As a special gift at this year-end, let’s give ourselves the freedom to be wrong. Get unstuck from the pressure of being right. Go ahead and make mistakes.
When I talk to people involved in a conflict, often both tell me they feel powerless. It is a very common perception.
We have seen lots of information about using mediation to reduce the costs of resolving disputes. Now in Ontario if you do not use mediation, it could cost you money.
The feeling that you are not being listened to is very frustrating. Relationships have been ended because of this feeling, in families, in workplaces and in business.
First there was guerilla warfare, then the concept was expanded to non-military ideas like guerilla marketing and guerilla bloggers. Now we have guerilla bridge building.
Conflict management skills are important for a leader no matter what the job title is. Left to fester, conflict can spread in the organization, consume resources, and become even more difficult to resolve.
Surprisingly often we find ourselves in conflict with others about giving and receiving gifts. Gift-giving seems like it should be simple and conflict-free. We are making an effort to positively acknowledge another person with a gift. However many of us have found it’s not that easy.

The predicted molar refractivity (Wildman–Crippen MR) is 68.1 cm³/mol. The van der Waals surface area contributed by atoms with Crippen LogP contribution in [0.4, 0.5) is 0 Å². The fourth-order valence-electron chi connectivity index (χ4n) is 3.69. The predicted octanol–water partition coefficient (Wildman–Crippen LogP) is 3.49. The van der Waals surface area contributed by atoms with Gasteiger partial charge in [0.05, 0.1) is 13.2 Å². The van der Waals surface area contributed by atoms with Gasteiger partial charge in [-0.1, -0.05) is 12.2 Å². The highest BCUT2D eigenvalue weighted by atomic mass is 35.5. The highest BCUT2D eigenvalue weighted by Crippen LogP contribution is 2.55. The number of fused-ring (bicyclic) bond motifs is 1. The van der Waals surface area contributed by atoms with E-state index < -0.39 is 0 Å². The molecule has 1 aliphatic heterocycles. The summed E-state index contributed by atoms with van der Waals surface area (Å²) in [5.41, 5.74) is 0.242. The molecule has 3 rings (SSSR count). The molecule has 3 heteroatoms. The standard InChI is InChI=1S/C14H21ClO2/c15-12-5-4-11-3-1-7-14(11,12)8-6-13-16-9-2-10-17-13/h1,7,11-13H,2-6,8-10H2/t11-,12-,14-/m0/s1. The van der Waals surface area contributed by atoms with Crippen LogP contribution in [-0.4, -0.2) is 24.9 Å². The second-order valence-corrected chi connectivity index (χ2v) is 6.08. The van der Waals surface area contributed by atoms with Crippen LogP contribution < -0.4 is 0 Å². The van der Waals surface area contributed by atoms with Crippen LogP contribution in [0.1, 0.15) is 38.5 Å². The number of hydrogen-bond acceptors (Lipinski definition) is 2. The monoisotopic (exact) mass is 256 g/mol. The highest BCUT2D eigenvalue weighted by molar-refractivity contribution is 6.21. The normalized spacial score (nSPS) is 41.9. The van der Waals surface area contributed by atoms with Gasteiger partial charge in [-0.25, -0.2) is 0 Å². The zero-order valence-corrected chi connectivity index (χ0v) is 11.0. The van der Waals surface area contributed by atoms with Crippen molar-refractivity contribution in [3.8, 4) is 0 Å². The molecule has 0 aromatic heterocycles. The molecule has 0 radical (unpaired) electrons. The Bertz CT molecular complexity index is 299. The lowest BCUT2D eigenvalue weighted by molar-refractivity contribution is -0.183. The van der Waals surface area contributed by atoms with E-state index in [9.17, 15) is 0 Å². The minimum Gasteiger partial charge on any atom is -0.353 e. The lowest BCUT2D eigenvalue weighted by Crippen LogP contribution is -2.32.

What should First Nations do when disagreements arise about treaty rights? An new hybrid dispute resolution process is described in a recent issue of Macleans magazine. Authors John Beaucage, Alicia Kuin, and Paul Iacono have developed a culturally sensitive team approach for resolution of disputes in support of reconciliation.
Build your conflict resolution skills this fall ! Reserve your place in Fundamentals of Mediation starting September 27.
“Developing effective conflict resolution skill sets are an essential component of a building a sustainable business model. Unresolved conflict often results in loss of productivity, the stifling of creativity, and the creation of barriers to cooperation and collaboration.”
Build your conflict resolution skills. Register for the Mediator Education Program at Munn Conflict Resolution Services this fall.
Next time you are experiencing a difficult conflict try thinking about how you and the other person are thinking. When I read a recent post by Buster Benson I was struck by how cognitive bias contributes enormously to my day-to-day world of resolving conflict. Understanding more about cognitive bias certainly improves our conflict resolution skills.
Holiday season can be a time when the things that divide us seem much harder to deal with. Especially when alcohol consumption is part of the event, holiday gatherings can be very challenging with family, friends, or co-workers who don’t share our views. It helps to approach the holidays with a Holiday Peace Plan to make sure our holiday conversations are peaceful and communicate the level of thoughtfulness that we would like.